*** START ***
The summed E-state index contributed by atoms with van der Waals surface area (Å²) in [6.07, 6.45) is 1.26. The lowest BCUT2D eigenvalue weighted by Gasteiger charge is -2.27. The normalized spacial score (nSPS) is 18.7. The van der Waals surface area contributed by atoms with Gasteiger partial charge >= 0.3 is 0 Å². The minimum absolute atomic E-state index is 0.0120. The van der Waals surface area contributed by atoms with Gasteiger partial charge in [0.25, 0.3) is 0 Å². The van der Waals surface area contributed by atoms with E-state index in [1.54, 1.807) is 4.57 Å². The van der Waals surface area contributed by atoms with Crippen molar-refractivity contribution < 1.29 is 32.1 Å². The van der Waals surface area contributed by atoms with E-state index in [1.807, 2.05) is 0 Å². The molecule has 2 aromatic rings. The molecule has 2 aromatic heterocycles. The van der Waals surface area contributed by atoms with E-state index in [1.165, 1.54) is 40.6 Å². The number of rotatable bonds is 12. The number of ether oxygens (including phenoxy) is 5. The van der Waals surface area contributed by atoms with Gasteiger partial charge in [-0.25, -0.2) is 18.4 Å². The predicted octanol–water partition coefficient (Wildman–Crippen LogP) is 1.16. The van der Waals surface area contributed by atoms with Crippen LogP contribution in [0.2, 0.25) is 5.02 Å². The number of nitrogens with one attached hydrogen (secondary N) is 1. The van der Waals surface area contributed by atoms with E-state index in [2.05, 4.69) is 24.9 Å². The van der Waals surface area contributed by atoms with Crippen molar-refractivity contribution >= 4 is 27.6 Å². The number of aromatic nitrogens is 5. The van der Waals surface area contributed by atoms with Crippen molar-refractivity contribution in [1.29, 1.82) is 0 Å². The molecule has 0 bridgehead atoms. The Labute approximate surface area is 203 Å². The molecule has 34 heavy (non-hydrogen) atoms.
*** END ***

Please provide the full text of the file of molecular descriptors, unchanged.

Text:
The summed E-state index contributed by atoms with van der Waals surface area (Å²) in [6.07, 6.45) is 1.26. The lowest BCUT2D eigenvalue weighted by Gasteiger charge is -2.27. The normalized spacial score (nSPS) is 18.7. The van der Waals surface area contributed by atoms with Gasteiger partial charge >= 0.3 is 0 Å². The minimum absolute atomic E-state index is 0.0120. The van der Waals surface area contributed by atoms with Gasteiger partial charge in [0.25, 0.3) is 0 Å². The van der Waals surface area contributed by atoms with E-state index in [1.54, 1.807) is 4.57 Å². The van der Waals surface area contributed by atoms with Crippen molar-refractivity contribution < 1.29 is 32.1 Å². The van der Waals surface area contributed by atoms with E-state index in [1.807, 2.05) is 0 Å². The molecule has 2 aromatic rings. The molecule has 2 aromatic heterocycles. The van der Waals surface area contributed by atoms with E-state index in [1.165, 1.54) is 40.6 Å². The number of rotatable bonds is 12. The number of ether oxygens (including phenoxy) is 5. The van der Waals surface area contributed by atoms with Gasteiger partial charge in [-0.25, -0.2) is 18.4 Å². The predicted octanol–water partition coefficient (Wildman–Crippen LogP) is 1.16. The van der Waals surface area contributed by atoms with Crippen LogP contribution in [0.2, 0.25) is 5.02 Å². The number of nitrogens with one attached hydrogen (secondary N) is 1. The van der Waals surface area contributed by atoms with E-state index in [2.05, 4.69) is 24.9 Å². The van der Waals surface area contributed by atoms with Crippen molar-refractivity contribution >= 4 is 27.6 Å². The number of aromatic nitrogens is 5. The van der Waals surface area contributed by atoms with Crippen molar-refractivity contribution in [1.29, 1.82) is 0 Å². The molecule has 0 bridgehead atoms. The Labute approximate surface area is 203 Å². The molecule has 34 heavy (non-hydrogen) atoms.